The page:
Author Archives: S. Sherif

DA readings refer to the level of chlorophyll (green color) in the fruit’s mesocarp, just below the skin. As the fruit ripens, chlorophyll levels decline, and so do DA readings. Starch index, fruit firmness, and, to some degree, Brix values are commonly used to determine the level of fruit maturity and harvest date for most commercial apple varieties. Generally speaking, fruits intended for CA should be picked at starch index (3-5), firmness (> 16 lb), and DA reading (around 0.60). Apples intended for fresh consumption should be harvested at starch index (5.5-7), firmness (13-16 lb), DA reading (0.35), and Brix (12-14%). 

Sherif M. Sherif, Assistant Professor of Horticulture at Virginia Tech, School of Plant and Environmental Sciences, AHS Jr. Agricultural Research and Extension Center
595 Laurel Grove Road, Winchester, VA 22602
Tel. 540-232-6035, Email: ssherif@vt.edu

Apple Fruit Maturity Report-Winchester-Sep 16, 2020

DA readings refer to the level of chlorophyll (green color) in the fruit’s mesocarp, just below the skin. As the fruit ripens, chlorophyll levels decline, and so do DA readings. Starch index, fruit firmness, and, to some degree, Brix values are commonly used to determine the level of fruit maturity and harvest date for most commercial apple varieties. Generally speaking, fruits intended for CA should be picked at starch index (3-5), firmness (> 16 lb), and DA reading (around 0.60). Apples intended for fresh consumption should be harvested at starch index (5.5-7), firmness (13-16 lb), DA reading (0.35), and Brix (12-14%). 

Sherif M. Sherif, Assistant Professor of Horticulture at Virginia Tech, School of Plant and Environmental Sciences, AHS Jr. Agricultural Research and Extension Center
595 Laurel Grove Road, Winchester, VA 22602
Tel. 540-232-6035, Email: ssherif@vt.edu

Apple Fruit Maturity Report-Sep 9, 2020

DA readings refer to the level of chlorophyll (green color) in the fruit’s mesocarp, just below the skin. As the fruit ripens, chlorophyll levels decline, and so do DA readings. Starch index, fruit firmness, and, to some degree, Brix values are commonly used to determine the level of fruit maturity and harvest date for most commercial apple varieties. Generally speaking, fruits intended for CA should be picked at starch index (3-5), firmness (> 16 lb), and DA reading (around 0.60). Apples intended for fresh consumption should be harvested at starch index (5.5-7), firmness (13-16 lb), DA reading (0.35), and Brix (12-14%).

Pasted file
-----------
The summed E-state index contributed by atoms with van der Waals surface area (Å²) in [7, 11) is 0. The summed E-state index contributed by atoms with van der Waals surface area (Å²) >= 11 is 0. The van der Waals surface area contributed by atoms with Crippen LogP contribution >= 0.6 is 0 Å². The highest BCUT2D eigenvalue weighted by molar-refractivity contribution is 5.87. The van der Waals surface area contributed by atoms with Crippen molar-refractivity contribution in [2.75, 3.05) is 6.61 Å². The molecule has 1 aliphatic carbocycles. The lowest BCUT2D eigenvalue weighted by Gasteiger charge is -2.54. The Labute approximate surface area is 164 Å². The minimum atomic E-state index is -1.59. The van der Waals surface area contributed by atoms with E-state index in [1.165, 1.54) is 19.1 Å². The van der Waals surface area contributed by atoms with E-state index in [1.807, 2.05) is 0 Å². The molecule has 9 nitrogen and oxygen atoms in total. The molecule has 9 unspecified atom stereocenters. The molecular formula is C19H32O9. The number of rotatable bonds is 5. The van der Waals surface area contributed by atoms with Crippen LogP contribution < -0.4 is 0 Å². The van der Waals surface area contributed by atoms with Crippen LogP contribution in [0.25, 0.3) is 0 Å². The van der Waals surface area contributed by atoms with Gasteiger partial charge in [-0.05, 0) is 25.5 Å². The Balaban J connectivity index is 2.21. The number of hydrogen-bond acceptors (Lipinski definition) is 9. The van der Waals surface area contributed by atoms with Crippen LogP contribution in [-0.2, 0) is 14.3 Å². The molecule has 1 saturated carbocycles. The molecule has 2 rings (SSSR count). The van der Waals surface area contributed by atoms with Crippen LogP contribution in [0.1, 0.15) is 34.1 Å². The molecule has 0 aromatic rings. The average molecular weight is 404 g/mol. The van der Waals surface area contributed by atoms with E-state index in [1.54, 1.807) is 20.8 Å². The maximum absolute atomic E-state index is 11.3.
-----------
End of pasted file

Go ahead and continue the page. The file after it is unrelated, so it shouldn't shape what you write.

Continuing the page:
Fruits collected from 19 apple varieties grown in the AHS Jr. AREC, Winchester, VA, on Sep 9, 2020 to assess fruit maturity indices.

Sherif M. Sherif, Assistant Professor of Horticulture at Virginia Tech, School of Plant and Environmental Sciences, AHS Jr. Agricultural Research and Extension Center
595 Laurel Grove Road, Winchester, VA 22602
Tel. 540-232-6035, Email: ssherif@vt.eduFacebookTwitterEmailShare

Apple Fruit Maturity Report-Sep 2, 2020

The DA reading indicates the level of chlorophyll (green color) in the mesocarp of the fruit, just below the skin. As the fruit ripens, chlorophyll degrades and DA readings decline accordingly. Starch index, fruit firmness and, to some degree, Brix values, are used either alone or in combination to determine the harvest date for most commercial apple varieties. Generally speaking, fruits for CA should be harvested at starch index (3-5), firmness (> 16 lb), and DA reading (0.60). For fresh consumption, fruits at starch index (5.5-7), firmness (13-16 lb), DA reading (0.35) and Brix (12-14%) would be ready for harvest.
Starch iodine test was conducted on Sep 1, 2020, for 19 apple cultivars grown at the AHS Jr. AREC, Winchester, VA. Starch values were estimated according to the Cornell starch index (1-8). The recipe for the starch iodine test was described in a previous post ((https://blogs.ext.vt.edu/tree-fruit-horticulture/2012/08/23/harvest-maturity-resources/)

Sherif M. Sherif, Assistant Professor of Horticulture at Virginia Tech, School of Plant and Environmental Sciences, AHS Jr. Agricultural Research and Extension Center
595 Laurel Grove Road, Winchester, VA 22602
Tel. 540-232-6035, Email: ssherif@vt.edu

Apple Fruit Maturity Report-Aug 21-2020

The assessments of fruit maturity parameters were conducted at the AHS Jr. AREC, Winchester, VA.  
Fruits for CA storage should be harvested at starch index (3 – 5), firmness (> 16 lb), and DA reading (0.60). Fruits intended for fresh consumption should be picked at starch index (5.5 – 7), firmness (13 – 16 lb), DA reading (0.35) and Brix (12-14%).
Starch iodine tests for 19 apple cultivars grown at the AHS Jr. AREC, Winchester, VA. Starch values were estimated according to the Cornell starch index (1-8). The recipe for the starch iodine test was described in a previous post ((https://blogs.ext.vt.edu/tree-fruit-horticulture/2012/08/23/harvest-maturity-resources/)

Sherif M. Sherif, Assistant Professor of Horticulture at Virginia Tech, School of Plant and Environmental Sciences, AHS Jr. Agricultural Research and Extension Center